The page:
One of the unexpected joys of writing this blog is filtering out the spam comments we receive on almost every post. Many are garden variety garbage gathered by spambots and spit back out as “comments.” These get caught by the spam filters and deleted routinely. Others are from people hoping to use the blog as a launchpad for their own interests: “Play my music on your blog!” or “Check out my book on this subject!” That sort of thing.
But there is a truly special kind of spam comment that I call the “almost reads like it was written by a human being – but not quite” comment. We received four such comments in a row (on four different posts) from an IP address based in Germany whose spambots used commenter names related to payday loans. Let’s read them together and laugh, shall we?
Contact One: Short and Sweet
Excellent article! We are linking to this great post on our website. Keep up the great writing. <URL redacted>
Well, that makes this author feel all warm and fuzzy! Too bad this same comment was probably posted to every possible blog post in the United States.
Contact Two: More Effusive Praise
I was extremely pleased to discover this web site. I need to to thank you
for ones time due to this wonderful read!! I definitely really liked every
little bit of it and i also have you book marked to check out new things in your web site. <Same URL, redacted>
The ego boost from this “commenter” was marred somewhat by the poor grammar. Then I remembered it was generated by a German spambot, and I cut it some slack.
Contact Three: Attempts at Lingo and Self-Disclosed Amnesia
Howdy! I could have sworn I’ve visited your blog before but after looking at a few of the posts I realized it’s new to me. Anyhow, I’m definitely happy I found it and I’ll be bookmarking it and checking back often! <Same URL, redacted again>
Nothing gets a Texan’s attention like the use of a prime piece of regional vernacular, and the lead-off “Howdy!” here sure grabs the eye. But the admission that the writing on this site wasn’t interesting enough for the spambot to remember it fully takes some of the bloom off the rose, so to speak.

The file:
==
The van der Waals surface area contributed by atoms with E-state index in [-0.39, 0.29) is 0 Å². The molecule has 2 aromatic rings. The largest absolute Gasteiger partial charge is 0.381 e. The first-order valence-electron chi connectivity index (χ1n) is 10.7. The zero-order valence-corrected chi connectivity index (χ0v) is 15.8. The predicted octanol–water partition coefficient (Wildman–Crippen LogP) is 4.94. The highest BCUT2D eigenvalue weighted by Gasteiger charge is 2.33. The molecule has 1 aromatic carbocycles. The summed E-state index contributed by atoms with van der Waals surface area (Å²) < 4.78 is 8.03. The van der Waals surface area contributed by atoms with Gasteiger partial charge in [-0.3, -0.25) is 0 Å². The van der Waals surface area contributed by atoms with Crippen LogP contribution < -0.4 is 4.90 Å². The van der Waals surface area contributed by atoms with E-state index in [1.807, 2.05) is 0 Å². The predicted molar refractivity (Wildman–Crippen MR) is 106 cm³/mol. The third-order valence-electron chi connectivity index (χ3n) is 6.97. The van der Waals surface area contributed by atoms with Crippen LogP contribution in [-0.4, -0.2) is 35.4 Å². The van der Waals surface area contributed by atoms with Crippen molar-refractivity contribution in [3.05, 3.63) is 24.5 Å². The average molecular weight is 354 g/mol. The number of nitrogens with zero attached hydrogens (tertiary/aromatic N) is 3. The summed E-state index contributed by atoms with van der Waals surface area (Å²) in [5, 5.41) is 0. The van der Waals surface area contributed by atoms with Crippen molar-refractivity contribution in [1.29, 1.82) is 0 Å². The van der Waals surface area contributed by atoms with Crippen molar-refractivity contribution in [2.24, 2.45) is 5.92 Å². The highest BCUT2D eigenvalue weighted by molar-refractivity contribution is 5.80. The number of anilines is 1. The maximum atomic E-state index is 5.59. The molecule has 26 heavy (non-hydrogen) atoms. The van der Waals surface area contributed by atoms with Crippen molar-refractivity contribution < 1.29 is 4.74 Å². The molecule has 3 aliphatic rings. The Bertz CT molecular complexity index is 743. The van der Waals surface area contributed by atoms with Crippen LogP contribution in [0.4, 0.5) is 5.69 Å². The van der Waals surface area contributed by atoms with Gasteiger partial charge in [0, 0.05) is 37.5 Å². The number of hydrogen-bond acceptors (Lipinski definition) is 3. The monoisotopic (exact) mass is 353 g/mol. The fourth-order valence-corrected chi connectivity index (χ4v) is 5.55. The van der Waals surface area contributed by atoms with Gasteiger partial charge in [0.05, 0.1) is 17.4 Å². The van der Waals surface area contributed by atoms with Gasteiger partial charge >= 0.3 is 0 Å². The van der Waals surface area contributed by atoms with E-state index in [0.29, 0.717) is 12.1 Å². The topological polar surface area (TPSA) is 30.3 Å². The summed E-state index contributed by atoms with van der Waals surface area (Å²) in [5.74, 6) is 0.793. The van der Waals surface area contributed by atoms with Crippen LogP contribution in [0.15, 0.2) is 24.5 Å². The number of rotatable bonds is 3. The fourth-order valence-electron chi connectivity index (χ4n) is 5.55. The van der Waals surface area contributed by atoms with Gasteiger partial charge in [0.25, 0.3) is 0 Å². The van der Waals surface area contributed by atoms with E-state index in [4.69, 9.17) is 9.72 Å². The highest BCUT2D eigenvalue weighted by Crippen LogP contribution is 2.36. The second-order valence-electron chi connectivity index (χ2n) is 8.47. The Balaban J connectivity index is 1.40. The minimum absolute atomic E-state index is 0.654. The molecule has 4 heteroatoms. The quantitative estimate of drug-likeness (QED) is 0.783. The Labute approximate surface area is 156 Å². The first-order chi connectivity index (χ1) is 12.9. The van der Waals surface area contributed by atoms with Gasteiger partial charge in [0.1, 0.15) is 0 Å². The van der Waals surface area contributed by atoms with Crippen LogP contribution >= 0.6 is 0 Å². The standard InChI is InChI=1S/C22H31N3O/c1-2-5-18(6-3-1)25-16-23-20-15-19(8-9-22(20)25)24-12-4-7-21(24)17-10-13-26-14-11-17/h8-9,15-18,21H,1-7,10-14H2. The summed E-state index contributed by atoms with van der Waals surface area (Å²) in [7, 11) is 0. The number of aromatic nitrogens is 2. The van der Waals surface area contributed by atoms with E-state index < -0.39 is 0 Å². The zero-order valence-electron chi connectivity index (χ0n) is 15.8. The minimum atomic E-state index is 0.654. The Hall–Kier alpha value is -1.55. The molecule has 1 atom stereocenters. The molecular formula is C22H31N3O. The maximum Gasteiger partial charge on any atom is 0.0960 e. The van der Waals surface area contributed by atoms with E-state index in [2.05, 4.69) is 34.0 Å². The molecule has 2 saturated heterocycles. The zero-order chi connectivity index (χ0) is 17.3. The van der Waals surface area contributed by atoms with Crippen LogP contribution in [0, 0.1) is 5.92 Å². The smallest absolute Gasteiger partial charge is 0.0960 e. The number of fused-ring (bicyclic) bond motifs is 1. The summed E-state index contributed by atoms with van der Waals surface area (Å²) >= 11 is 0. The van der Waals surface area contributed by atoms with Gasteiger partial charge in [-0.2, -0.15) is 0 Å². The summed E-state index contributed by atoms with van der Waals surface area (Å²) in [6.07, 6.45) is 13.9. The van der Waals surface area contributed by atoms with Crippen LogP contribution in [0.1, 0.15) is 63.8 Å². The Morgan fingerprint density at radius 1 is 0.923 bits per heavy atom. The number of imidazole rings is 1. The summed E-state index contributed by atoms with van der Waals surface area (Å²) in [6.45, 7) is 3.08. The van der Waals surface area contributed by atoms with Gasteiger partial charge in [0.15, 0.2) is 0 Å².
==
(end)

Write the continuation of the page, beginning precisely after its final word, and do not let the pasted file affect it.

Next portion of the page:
Contact Four: The Honeymoon is Definitely Over
Next time I read a blog, I hope that it doesn’t disappoint me just as much as this one. After all, I know it was my choice to read through, nonetheless I genuinely thought you would probably have something helpful to talk about. All I hear is a bunch of complaining about something that you could possibly fix if you weren’t too busy searching for attention. <Same URL, redacted – probably for the last time>
Oh. Oh, my. It seems we’ve done something to upset our semi-sentient German friend. This comment was submitted for the post related to the Browning Letters Project, a post which I thought was uniformly happy and positive, given its focus on love poems. I guess the hive mind behind the commenting spambot has little care for the creative works of Robert and Elizabeth Barrett Browning!
Of Robots and Social Media
Sure, these comments are funny, but what’s the harm? So what if some chunk of code from a Germanic website is blasting our inbox with semi-coherent “responses” to our blog’s output? For the end user, it’s probably not a big deal; if we don’t approve the comment, you’ll never see it. And the Word Press platform (administered by Edublogs) catches all of them, so there’s no real possibility that one will slip out into the general populace to wreak havoc.
The problem is this: these unending automated attacks will only get more sophisticated, and they are not going away. There are plenty of people who would use tactics like this to entice the unwary to click on a link that looks legitimate, enter in their personal information, and find themselves swindled out of the contents of their bank accounts. And while an academic blog related to digital collections may seem like a strange choice for such an attack, it is indicative of the no-holds-barred approach taken by unscrupulous people in their quest for ill-gotten gains.
The unfortunate side effect for archives, libraries and museums (especially small ones) is that these hassles can have a chilling effect on their efforts to use social media to promote their collections to the world. If an institution with little to no Web presence believes these kinds of spam attacks can do real harm to their institution’s computers (to say nothing of its reputation), how many will choose to forgo blogging, Facebook, Twitter and the rest simply out of fear? And ultimately, how many amazing pieces of our cultural heritage will remain unseen online as a result? While we may chuckle about these blatant forgeries, can the time be far off when they become so sophisticated that even major institutions fall prey to their wiles?
A Plea for Human Contact
While these robotic missives may be entertaining (and/or potentially destructive), they are no substitute from well-formed, enlightening, written-by-humans comments. So if you find a post on our blog interesting, informative, enlightening, even enraging, please don’t hesitate to comment. Your voice helps us make this blog – and by extension our digital collections – better every day.